Let me take this moment to introduce myself, my musical and technical background.
My name is Janne, I've been playing guitar (+ some bass and keyboard) for about 35 years now.
I've been lurking on this forum since the summer of 2012 and now I pulled the trigger and got a White KPA two weeks ago.
A bit of my gear history, back in 79-80 i got myself a Korg MS-10 (and Rhodes 54), and then shortly one more MS-20.
This was my first foray into the world of synthesizers.
And as soon as it was available, the Rhodes were 'replaced' with a Korg Delta.
We were 2 guitar players in the band and we thought that me, having some background on the keyboard, could enhance the sound by adding some keyboard parts here and there.
That band dissolved around 81 and I did a reality check and found that guitarists were dime of dozen, so I sold everything I had and bought me the new Korg Polysix! Those of You that don't remember, this was really the first polyphonic (6 voices though) synth with memories that You actually could afford!
The closest thing to the elusive Prophet-5...
Now I came to the conclusion: In a few years we will have digital controlled guitar amps with memories, this is an amazing opportunity!
I started playing in a band adding a Pro-One to my setup and soon replacing the Polysix with what was one of the first Yamaha DX7 in Sweden!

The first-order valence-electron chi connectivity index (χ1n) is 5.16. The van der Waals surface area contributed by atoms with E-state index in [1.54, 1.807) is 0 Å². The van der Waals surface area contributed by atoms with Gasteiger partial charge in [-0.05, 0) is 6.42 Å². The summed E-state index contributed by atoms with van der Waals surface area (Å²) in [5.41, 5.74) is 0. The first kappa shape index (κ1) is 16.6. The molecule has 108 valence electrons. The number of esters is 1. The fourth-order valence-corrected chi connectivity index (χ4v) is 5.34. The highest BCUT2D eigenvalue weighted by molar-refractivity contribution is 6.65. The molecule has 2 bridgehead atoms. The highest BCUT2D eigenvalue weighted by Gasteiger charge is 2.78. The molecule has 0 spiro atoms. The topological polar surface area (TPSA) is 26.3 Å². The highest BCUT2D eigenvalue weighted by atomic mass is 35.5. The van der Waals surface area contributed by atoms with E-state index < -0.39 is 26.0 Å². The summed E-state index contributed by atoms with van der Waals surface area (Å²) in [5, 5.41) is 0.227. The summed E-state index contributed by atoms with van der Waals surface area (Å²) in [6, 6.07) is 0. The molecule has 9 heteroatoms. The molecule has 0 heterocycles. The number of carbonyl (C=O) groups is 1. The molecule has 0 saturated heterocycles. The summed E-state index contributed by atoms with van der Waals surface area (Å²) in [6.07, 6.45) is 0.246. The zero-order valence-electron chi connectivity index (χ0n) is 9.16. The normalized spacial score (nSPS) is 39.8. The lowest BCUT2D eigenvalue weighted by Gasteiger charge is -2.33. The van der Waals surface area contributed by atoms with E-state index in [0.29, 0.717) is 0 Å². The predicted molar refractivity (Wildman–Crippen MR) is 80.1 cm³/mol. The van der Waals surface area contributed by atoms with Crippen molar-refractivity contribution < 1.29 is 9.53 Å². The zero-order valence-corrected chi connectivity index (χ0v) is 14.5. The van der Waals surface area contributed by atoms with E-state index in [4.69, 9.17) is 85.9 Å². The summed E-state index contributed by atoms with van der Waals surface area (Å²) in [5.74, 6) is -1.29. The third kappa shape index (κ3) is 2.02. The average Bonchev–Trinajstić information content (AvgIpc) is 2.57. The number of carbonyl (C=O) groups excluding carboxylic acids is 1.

I started exploring this new Midi tech, had a friend built me a midiinterface for my then, state of the art home computer, the Sinclair Spectrum, not yet available in Sweden, but mail-ordered from England.
Now armed with cutting edge tech, I wrote a 'GUI' patch editor/librarian for the DX7, later realizing it might have been one of the first implementations of something like that. Remember this were the time before the PC/Mac revolution, and You basically could not buy programs (not music related anyway) for Your home computer, there were no market yet.
And no computers even have midi-interfaces as options...
Well, no more talk about computers 'n stuff. I'll finish of that branch by saying I work as a Senior System Architect in IT, worked professionally in IT since '84...
I would say that the investment in the Spectrum have payed of.
Around '86 I played keyboard in a band, when one of the two guitarists left and I saw an opportunity to return to the guitar!
When that band dissolved I was fully back as a guitar player and in the next band I was the sole axeman and since then always left the keyboards to guys that really can play them, not just tinker with the tech...
As You can see from my background, I would not settle for an amp and a few pedals... Being in bands playing covers, I was always faced with being able to fast switch between a variety of different sounds.
I started with a Folkesson (Swedish amp guru) modded MusicMan amp, and a Zoom 9030 + midi switcher, but I still had some tap-dancing to do with switching amp-channels with the correct Zoom patches. Midi controlled channel switchers were too expensive for me to even think about.
Then I went all in, the age of the rack! The big guys had been doing it for years but now it started to become within reach for the hobby/semi-pro market.
I started with this fairly simple rig: A Rocktron Pro-GAP programable preamp, the Zoom 9030 in the loop, into a 2x60W Peavy Classic tube power amp, 2 Marshall 4x12, controlled by an Art X15 foot-controller.
This rig were updated over the next years:
First the Zoom were replaced with a Rocktron Replifex, much better sound and the amazing HUSH noise gate.